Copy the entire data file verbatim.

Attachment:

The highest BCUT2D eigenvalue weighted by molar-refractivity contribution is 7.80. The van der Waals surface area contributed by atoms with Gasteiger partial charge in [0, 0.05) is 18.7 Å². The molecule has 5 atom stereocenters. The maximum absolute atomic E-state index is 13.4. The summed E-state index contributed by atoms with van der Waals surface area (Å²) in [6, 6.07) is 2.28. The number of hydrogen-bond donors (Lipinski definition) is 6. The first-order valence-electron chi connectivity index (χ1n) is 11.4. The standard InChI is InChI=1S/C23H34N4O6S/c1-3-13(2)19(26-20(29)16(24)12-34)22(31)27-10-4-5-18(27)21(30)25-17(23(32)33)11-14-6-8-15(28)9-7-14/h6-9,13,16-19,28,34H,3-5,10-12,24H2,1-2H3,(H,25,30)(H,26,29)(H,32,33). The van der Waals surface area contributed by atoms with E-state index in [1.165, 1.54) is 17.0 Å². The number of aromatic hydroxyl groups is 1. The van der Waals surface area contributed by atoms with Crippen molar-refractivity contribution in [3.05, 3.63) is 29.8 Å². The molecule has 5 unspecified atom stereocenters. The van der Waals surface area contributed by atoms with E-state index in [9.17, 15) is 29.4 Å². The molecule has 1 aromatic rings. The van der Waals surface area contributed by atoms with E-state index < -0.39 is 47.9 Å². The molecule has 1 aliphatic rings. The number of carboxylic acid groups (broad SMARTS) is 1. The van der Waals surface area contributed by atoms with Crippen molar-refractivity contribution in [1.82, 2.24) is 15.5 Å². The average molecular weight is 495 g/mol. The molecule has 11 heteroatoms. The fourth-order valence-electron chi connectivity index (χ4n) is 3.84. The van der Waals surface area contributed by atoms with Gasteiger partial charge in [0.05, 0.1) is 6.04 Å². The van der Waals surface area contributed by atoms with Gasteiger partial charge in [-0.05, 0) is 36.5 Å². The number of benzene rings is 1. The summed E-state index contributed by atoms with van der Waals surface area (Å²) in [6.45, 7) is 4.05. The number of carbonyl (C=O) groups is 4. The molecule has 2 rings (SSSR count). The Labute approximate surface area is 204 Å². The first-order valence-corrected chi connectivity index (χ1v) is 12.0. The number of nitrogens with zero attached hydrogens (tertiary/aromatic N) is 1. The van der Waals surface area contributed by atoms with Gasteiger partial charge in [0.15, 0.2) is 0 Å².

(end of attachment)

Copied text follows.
The highest BCUT2D eigenvalue weighted by molar-refractivity contribution is 7.80. The van der Waals surface area contributed by atoms with Gasteiger partial charge in [0, 0.05) is 18.7 Å². The molecule has 5 atom stereocenters. The maximum absolute atomic E-state index is 13.4. The summed E-state index contributed by atoms with van der Waals surface area (Å²) in [6, 6.07) is 2.28. The number of hydrogen-bond donors (Lipinski definition) is 6. The first-order valence-electron chi connectivity index (χ1n) is 11.4. The standard InChI is InChI=1S/C23H34N4O6S/c1-3-13(2)19(26-20(29)16(24)12-34)22(31)27-10-4-5-18(27)21(30)25-17(23(32)33)11-14-6-8-15(28)9-7-14/h6-9,13,16-19,28,34H,3-5,10-12,24H2,1-2H3,(H,25,30)(H,26,29)(H,32,33). The van der Waals surface area contributed by atoms with E-state index in [1.165, 1.54) is 17.0 Å². The number of aromatic hydroxyl groups is 1. The van der Waals surface area contributed by atoms with Crippen molar-refractivity contribution in [3.05, 3.63) is 29.8 Å². The molecule has 5 unspecified atom stereocenters. The van der Waals surface area contributed by atoms with E-state index in [9.17, 15) is 29.4 Å². The molecule has 1 aromatic rings. The van der Waals surface area contributed by atoms with E-state index < -0.39 is 47.9 Å². The molecule has 1 aliphatic rings. The number of carboxylic acid groups (broad SMARTS) is 1. The van der Waals surface area contributed by atoms with Crippen molar-refractivity contribution in [1.82, 2.24) is 15.5 Å². The average molecular weight is 495 g/mol. The molecule has 11 heteroatoms. The fourth-order valence-electron chi connectivity index (χ4n) is 3.84. The van der Waals surface area contributed by atoms with Gasteiger partial charge in [0.05, 0.1) is 6.04 Å². The van der Waals surface area contributed by atoms with Gasteiger partial charge in [-0.05, 0) is 36.5 Å². The number of benzene rings is 1. The summed E-state index contributed by atoms with van der Waals surface area (Å²) in [6.45, 7) is 4.05. The number of carbonyl (C=O) groups is 4. The molecule has 2 rings (SSSR count). The Labute approximate surface area is 204 Å². The first-order valence-corrected chi connectivity index (χ1v) is 12.0. The number of nitrogens with zero attached hydrogens (tertiary/aromatic N) is 1. The van der Waals surface area contributed by atoms with Gasteiger partial charge in [0.15, 0.2) is 0 Å².